Apple awarded patent on the DockIt took nearly nine years, but Apple chief executive Steve Jobs and Co. were awarded this week with a patent for their implementation of a software-based computer dock that has since become a trademark of the Mac OS X operating system.
On Tuesday, the United States Patent and Trademark Office granted the Mac maker patent number 7,434,177 titled "User interface for providing consolidation and access." The 20-page filing outlining the principles behind the Dock and its magnification component is credited to Jobs, in addition to well-known Apple interface designers Bas Ording and Donald Lindsay.
Apple now retains the exclusive right to prevent others from making, using, selling, or otherwise employing replicas of the technology in their own products. Under United States patent law, that right typically extends 20 years assuming the company keeps up with routine maintenance fees due 3½, 7½ and 11½ years following the grant date.
Since the release of Mac OS X 10.0 in 2001, the Dock has been one of the most prominent features of operating system's user interface, serving as a centralized and resizable launch pad for applications and document files.
Over the years, the Dock has evolved in both appearance and function, gaining a 3D look and most recently assuming the role as a container for Stacks, another organizational feature introduced alongside Mac OS X 10.5 Leopard.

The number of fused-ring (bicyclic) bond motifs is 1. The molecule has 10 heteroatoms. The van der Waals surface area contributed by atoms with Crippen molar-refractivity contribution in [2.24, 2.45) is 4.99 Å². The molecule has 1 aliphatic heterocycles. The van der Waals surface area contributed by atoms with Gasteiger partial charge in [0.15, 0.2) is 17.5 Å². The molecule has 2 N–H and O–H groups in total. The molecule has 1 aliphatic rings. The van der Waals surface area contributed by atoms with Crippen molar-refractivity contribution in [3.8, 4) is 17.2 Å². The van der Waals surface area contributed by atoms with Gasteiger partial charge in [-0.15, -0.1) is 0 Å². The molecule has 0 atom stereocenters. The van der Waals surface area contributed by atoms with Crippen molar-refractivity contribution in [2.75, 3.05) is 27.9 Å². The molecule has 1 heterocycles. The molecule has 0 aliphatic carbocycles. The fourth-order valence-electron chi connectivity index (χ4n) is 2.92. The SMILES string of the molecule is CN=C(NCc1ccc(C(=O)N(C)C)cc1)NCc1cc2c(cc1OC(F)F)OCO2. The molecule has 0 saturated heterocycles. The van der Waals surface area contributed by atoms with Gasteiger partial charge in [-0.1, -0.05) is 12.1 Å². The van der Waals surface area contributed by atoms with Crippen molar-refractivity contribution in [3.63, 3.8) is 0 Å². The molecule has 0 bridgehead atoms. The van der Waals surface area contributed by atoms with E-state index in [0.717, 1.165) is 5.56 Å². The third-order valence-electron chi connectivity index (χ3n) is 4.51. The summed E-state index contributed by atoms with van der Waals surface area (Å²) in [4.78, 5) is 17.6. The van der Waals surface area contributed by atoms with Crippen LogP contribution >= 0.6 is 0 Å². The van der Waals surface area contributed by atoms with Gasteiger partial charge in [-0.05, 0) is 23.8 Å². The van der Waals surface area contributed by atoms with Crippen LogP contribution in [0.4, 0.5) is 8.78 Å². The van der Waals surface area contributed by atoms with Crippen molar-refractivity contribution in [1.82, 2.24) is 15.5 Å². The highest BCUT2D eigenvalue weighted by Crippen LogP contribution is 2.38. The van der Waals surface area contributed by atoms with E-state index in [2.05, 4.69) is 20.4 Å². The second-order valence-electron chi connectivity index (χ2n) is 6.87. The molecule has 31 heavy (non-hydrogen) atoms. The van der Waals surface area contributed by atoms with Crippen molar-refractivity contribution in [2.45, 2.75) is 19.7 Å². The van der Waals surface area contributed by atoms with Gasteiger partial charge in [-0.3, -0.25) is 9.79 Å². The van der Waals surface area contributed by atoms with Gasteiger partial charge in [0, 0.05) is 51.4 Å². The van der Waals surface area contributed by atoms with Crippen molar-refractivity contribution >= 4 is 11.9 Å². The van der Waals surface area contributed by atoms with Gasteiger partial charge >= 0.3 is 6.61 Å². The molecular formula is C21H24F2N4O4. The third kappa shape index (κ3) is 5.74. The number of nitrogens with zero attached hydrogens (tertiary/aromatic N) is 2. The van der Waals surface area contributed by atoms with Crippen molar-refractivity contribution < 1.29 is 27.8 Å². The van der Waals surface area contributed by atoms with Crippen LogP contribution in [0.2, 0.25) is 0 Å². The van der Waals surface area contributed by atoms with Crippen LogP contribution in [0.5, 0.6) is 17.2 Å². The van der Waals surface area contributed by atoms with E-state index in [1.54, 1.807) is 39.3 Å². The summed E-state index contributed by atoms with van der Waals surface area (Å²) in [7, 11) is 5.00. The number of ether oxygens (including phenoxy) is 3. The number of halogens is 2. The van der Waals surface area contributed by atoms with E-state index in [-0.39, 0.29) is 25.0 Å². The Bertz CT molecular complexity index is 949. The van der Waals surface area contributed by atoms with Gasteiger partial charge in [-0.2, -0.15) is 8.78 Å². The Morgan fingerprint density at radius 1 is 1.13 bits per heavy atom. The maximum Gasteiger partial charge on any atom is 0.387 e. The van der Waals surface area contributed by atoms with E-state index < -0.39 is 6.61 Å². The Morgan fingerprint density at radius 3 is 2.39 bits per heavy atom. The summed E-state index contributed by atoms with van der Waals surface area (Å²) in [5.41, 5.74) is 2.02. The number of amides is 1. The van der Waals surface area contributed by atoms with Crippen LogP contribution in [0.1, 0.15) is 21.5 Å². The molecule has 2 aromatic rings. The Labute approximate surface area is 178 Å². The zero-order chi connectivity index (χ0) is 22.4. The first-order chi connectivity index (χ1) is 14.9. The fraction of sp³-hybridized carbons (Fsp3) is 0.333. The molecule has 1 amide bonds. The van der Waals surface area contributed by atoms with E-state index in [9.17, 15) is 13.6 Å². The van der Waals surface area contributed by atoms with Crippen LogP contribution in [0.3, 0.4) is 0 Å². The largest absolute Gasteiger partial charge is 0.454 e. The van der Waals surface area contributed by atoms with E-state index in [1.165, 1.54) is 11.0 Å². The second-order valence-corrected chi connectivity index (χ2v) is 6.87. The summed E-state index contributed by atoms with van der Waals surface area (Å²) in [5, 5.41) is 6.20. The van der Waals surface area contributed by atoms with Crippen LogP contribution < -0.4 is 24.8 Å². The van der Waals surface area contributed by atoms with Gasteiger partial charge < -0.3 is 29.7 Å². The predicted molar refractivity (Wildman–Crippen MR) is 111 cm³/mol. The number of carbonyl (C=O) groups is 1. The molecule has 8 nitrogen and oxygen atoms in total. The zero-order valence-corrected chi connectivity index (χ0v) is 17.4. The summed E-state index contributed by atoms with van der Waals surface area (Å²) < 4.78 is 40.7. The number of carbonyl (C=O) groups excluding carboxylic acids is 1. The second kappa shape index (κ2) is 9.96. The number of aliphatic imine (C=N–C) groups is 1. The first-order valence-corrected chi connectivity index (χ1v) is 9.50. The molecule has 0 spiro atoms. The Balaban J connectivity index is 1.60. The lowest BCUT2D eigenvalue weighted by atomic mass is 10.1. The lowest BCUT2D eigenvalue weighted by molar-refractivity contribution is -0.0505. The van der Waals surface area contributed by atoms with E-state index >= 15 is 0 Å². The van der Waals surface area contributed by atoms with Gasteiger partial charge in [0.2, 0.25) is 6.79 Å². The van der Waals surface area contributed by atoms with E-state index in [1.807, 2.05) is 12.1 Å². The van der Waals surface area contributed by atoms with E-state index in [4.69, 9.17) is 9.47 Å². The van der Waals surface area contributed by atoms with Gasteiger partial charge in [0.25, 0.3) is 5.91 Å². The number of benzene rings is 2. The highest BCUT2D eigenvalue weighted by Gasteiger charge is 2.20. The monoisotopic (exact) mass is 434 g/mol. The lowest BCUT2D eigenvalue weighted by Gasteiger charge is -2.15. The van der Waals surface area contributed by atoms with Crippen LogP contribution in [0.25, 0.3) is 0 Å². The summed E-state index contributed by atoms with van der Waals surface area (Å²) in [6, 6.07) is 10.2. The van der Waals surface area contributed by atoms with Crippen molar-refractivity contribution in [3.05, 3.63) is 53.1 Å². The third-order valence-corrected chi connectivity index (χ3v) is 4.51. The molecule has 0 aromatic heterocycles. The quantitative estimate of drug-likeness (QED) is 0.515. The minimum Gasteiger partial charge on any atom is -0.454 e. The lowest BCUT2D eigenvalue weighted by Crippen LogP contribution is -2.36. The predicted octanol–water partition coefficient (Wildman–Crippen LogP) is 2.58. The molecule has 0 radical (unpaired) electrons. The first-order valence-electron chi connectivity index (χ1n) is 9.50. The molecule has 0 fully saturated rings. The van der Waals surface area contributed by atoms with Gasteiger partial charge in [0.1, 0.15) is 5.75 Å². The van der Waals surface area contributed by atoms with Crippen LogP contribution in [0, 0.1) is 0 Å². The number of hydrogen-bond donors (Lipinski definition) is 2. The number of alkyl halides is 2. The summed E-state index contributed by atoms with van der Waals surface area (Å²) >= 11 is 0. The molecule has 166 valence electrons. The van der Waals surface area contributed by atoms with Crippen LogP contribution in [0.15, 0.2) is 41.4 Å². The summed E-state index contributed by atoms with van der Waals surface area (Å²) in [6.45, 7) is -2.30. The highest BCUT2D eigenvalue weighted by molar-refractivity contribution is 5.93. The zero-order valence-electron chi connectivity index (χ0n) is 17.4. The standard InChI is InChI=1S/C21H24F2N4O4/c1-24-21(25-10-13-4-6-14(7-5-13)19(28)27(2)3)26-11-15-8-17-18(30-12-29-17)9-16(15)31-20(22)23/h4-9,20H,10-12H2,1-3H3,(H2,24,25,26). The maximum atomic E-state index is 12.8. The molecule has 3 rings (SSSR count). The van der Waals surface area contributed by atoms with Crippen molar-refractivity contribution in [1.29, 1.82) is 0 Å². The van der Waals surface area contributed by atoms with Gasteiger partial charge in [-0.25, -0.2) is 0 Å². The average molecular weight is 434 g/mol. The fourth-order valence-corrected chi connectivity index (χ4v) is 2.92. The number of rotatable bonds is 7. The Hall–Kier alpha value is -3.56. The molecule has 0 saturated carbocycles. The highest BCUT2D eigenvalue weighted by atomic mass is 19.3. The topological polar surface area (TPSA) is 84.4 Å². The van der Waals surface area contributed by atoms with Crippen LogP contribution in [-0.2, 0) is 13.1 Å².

Although CDE — a similar interface element for flavors of the Unix operating system — preceded Apple's implementation by approximately 8 years, the origins of the Mac OS X dock date back even further. It was actually conceived in the late 80's and release in 1989 as part of Nextstep, an operating system developed by NeXT Computer, a company Jobs founded after being ousted from Apple a year earlier.
When Apple purchased NeXT for $429 million in December of 1996, it absorbed the company's assets and intellectual property, which include the Nextstep operating system.
It should be noted, however, that the patent awarded to Apple this week doesn't grant the company broad ownership to the principles behind software-based application trays. It instead pertains to aspects of a dock specific to the company's implementation, primarily its magnification component and ability to display application names as a user cycles through its icons.
For more on the history of Dock, please see AppleInsider's three page report: Road to Mac OS X Leopard: Dock 1.6
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